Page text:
The last time Geraint Thomas came this way, the yellow jersey was on his back and his Sky teammates were the men beating a pathway for the Tour de France through the unruly forest of flares, flags and flailing limbs that always sprouts up along the 21 hairpins of Alpe d’Huez.
Four years on, the mountain’s unique ecosystem remained more or less intact – “I got hit a couple of times on the arm, but luckily there were no flares, which is good, because that can choke you,” Thomas said – but the race unfolding within it was totally different.
As in 2018, Thomas once again found himself in a reduced groupe maillot jaune nearing the top of the mountain, but this time he was absorbing the punishment rather than imposing it. Yet even if he rides this Tour as a challenger rather than a conqueror, the Welshman had every reason to be satisfied with his display on Thursday afternoon.
After channelling ONCE with their all-out offensive that put Jonas Vingegaard into yellow on stage 11, Jumbo-Visma performed a more than passable imitation of the Sky of old on Alpe d’Huez 24 hours later, with Wout van Aert, Steven Kruijswijk, Primož Roglič and Sepp Kuss gradually turning up the dial as the climb progressed.
Thomas withstood that tempo better than most, including podium contenders such as Romain Bardet (DSM) and Nairo Quintana (Arkéa-Samsic), who were distanced with 6km or so to race. More notably, he was then able to limit the damage when Tadej Pogačar (UAE Team Emirates) tested Vingegaard with a brace of sustained accelerations inside the final 4.5km.
On each occasion, Thomas had the strength to keep the duo in sight and the nous not to try to close the gap too quickly. He bridged back up to Pogačar and Vingegaard in even installations both times, and he would remain with them all the way to the finish.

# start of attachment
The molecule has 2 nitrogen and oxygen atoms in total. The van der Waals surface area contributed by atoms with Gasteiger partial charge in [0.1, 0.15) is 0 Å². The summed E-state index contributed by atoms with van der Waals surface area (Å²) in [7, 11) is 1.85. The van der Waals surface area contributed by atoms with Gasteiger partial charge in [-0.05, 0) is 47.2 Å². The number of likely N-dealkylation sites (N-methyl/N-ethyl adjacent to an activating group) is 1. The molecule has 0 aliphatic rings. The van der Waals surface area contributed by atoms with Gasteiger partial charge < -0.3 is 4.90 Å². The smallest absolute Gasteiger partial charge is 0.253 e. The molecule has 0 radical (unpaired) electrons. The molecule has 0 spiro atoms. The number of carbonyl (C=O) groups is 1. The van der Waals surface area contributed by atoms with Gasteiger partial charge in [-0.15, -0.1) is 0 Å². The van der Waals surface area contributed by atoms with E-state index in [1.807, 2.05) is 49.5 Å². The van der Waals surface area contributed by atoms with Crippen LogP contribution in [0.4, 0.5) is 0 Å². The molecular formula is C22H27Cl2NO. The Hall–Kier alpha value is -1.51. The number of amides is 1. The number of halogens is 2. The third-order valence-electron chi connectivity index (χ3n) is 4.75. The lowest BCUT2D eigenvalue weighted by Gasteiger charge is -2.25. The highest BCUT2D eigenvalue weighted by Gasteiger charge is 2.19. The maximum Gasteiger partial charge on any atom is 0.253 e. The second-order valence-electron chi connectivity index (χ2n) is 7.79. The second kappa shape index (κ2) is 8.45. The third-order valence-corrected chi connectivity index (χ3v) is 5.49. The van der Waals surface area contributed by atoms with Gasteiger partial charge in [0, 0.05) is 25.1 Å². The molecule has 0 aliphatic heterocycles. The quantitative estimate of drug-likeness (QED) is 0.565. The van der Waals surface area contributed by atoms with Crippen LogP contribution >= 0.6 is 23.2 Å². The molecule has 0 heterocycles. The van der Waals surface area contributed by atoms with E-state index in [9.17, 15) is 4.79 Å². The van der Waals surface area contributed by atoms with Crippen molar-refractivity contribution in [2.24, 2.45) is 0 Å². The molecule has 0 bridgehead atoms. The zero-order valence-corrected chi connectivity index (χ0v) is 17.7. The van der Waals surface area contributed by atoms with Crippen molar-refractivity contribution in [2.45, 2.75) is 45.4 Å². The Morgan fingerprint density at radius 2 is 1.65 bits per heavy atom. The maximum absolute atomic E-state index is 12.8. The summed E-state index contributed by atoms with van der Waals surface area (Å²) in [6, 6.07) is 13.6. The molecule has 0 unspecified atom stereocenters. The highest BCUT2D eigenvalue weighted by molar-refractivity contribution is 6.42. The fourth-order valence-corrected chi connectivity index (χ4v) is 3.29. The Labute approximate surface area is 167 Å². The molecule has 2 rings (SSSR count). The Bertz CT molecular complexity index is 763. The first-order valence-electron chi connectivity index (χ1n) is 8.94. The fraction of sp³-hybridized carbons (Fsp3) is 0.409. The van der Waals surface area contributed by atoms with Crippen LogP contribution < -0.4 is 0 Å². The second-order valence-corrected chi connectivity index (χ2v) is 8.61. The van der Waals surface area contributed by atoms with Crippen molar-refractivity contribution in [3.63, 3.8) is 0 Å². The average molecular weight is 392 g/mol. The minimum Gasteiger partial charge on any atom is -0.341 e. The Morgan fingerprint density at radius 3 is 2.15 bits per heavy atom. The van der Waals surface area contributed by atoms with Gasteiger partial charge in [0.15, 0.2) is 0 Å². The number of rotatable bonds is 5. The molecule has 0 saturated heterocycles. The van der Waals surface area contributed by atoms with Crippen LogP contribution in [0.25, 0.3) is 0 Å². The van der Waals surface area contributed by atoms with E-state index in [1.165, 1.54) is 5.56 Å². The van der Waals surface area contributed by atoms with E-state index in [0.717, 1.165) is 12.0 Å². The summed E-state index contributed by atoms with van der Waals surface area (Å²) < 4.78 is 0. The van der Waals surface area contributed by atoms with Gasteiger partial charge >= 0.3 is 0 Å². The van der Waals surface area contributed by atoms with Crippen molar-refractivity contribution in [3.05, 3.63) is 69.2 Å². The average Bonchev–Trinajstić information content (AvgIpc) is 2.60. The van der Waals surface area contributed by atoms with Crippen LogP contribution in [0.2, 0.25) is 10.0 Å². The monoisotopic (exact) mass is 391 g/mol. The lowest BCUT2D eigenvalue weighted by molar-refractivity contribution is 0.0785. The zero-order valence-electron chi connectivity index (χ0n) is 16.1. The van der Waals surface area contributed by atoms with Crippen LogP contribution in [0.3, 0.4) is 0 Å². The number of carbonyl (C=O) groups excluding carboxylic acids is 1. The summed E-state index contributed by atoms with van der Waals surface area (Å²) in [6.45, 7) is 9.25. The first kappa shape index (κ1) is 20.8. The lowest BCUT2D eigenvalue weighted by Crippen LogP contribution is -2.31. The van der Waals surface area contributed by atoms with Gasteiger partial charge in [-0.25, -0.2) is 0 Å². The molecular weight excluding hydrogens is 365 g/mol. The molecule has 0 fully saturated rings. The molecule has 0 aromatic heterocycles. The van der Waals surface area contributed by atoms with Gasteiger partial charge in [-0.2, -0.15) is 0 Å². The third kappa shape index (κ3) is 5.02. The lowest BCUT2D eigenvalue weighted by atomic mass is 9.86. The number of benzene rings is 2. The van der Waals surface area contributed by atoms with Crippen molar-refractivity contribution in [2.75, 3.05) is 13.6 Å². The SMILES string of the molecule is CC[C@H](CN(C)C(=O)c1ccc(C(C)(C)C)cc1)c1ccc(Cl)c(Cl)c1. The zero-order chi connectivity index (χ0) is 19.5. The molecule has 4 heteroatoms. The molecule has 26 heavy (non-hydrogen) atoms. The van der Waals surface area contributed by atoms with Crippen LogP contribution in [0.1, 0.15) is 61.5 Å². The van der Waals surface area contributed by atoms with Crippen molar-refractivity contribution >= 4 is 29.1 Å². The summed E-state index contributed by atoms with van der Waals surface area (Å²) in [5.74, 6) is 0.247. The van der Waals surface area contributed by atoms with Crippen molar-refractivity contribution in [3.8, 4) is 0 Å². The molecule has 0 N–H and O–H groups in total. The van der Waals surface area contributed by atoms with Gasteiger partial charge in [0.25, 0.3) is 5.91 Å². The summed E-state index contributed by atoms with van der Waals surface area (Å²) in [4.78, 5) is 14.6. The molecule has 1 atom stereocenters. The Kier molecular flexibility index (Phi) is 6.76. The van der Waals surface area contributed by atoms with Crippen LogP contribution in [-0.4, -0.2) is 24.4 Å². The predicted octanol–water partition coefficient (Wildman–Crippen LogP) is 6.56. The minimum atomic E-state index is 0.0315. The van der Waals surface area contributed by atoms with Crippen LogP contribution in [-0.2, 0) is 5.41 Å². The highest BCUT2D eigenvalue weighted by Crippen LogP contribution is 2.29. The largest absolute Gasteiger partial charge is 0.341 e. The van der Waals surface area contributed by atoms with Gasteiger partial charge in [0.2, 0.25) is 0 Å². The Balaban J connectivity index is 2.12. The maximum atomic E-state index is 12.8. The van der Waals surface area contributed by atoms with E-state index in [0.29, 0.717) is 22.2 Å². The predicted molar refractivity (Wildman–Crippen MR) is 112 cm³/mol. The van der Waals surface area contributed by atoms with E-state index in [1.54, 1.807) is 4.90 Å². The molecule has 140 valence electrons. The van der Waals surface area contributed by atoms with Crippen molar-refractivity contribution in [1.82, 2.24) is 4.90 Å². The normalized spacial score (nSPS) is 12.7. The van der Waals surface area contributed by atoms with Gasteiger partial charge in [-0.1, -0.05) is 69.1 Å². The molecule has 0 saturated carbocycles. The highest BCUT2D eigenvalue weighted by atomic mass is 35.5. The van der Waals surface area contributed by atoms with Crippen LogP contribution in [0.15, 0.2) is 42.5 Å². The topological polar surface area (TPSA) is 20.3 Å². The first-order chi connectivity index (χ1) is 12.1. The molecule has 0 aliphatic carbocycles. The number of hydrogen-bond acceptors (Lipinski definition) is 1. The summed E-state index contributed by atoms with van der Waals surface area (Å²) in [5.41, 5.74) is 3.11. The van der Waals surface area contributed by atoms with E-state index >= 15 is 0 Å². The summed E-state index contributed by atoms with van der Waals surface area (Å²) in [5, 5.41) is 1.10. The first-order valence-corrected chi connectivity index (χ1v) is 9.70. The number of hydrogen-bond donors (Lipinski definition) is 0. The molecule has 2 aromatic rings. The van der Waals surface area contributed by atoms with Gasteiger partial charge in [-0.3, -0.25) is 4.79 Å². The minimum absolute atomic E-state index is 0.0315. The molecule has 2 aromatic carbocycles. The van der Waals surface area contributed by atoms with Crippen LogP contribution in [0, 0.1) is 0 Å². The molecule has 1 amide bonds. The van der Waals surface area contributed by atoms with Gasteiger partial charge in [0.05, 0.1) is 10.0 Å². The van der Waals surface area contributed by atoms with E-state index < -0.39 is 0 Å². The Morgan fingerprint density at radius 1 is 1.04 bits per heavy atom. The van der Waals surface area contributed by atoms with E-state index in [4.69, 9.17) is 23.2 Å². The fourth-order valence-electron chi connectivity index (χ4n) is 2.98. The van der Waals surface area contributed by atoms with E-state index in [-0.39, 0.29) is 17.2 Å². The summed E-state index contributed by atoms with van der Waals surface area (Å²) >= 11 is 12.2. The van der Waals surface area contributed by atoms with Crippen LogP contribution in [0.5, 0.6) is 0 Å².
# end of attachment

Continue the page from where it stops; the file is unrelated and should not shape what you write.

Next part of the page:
“I’m feeling good, I was just trying not to get carried away when they were jumping,” Thomas told reporters after he wheeled to a halt past the finish line. “I was just trying to ride a pace. I was obviously accelerating, but not too much. Then in the end, felt like I could have gone in that sprint, but maybe I should have got the elbows out a bit more.”
Thomas’ display lifts him above Bardet and into third place overall, 2:26 down Vingegaard and four seconds behind Pogačar. His teammate Adam Yates, meanwhile, is now 3:44 adrift in fifth. Having started the season seemingly earmarked as a supporting rider at the Tour, Thomas is gradually becoming Ineos’ lone leader on this race.
“I’m feeling stronger all the time and I guess it’s that old diesel engine that I’ve got now, but in saying that, those two guys in front of me are riding an incredibly well,” said Thomas, who knows that a repeat of his 2018 victory would be improbable against such competition. Then again, given the intensity of the race to this point, perhaps that diesel engine might yet retain its value in the third week.
“I’ll still try to win, but it’s obviously a tough ask,” Thomas said. “Vingegaard, as you saw today, was covering Pogačar for fun. But then nobody expected Pogačar to have a bad day, so you never know. We’ll keep fighting.”
While Thomas and Ineos were unable to replicate the dominance of their previous outing on the Alpe, the team did emerge with stage victory thanks to Tom Pidcock, who danced clear of the early break to claim the honors, moving back up to eighth overall in the process. The youngster showcased his dexterity with a white-knuckle descent of the Galibier to bridge up the front, before he forged his way clear alone on the lower slopes of Alpe d’Huez. After struggling on the Col du Granon, it was also a considerable show of resilience.
“It’s great to see him do well, he’s the second Brit to win up here,” Thomas said. “It’s fantastic for him, because he’s a super talent. He wasn’t great yesterday, but he had the opportunity to go in the break today and the guys were confident he could do something.”
Pidcock is the future of his team, but the 36-year-old Thomas, against most early-season expectations, remains resolutely a part of its present. Exactly a century has passed since a rider of Thomas’ age won the Tour, even if he knows his odds of emulating Firmin Lambot are slim. “It’s going to be super hard,” Thomas said. “But we’re definitely going to try.”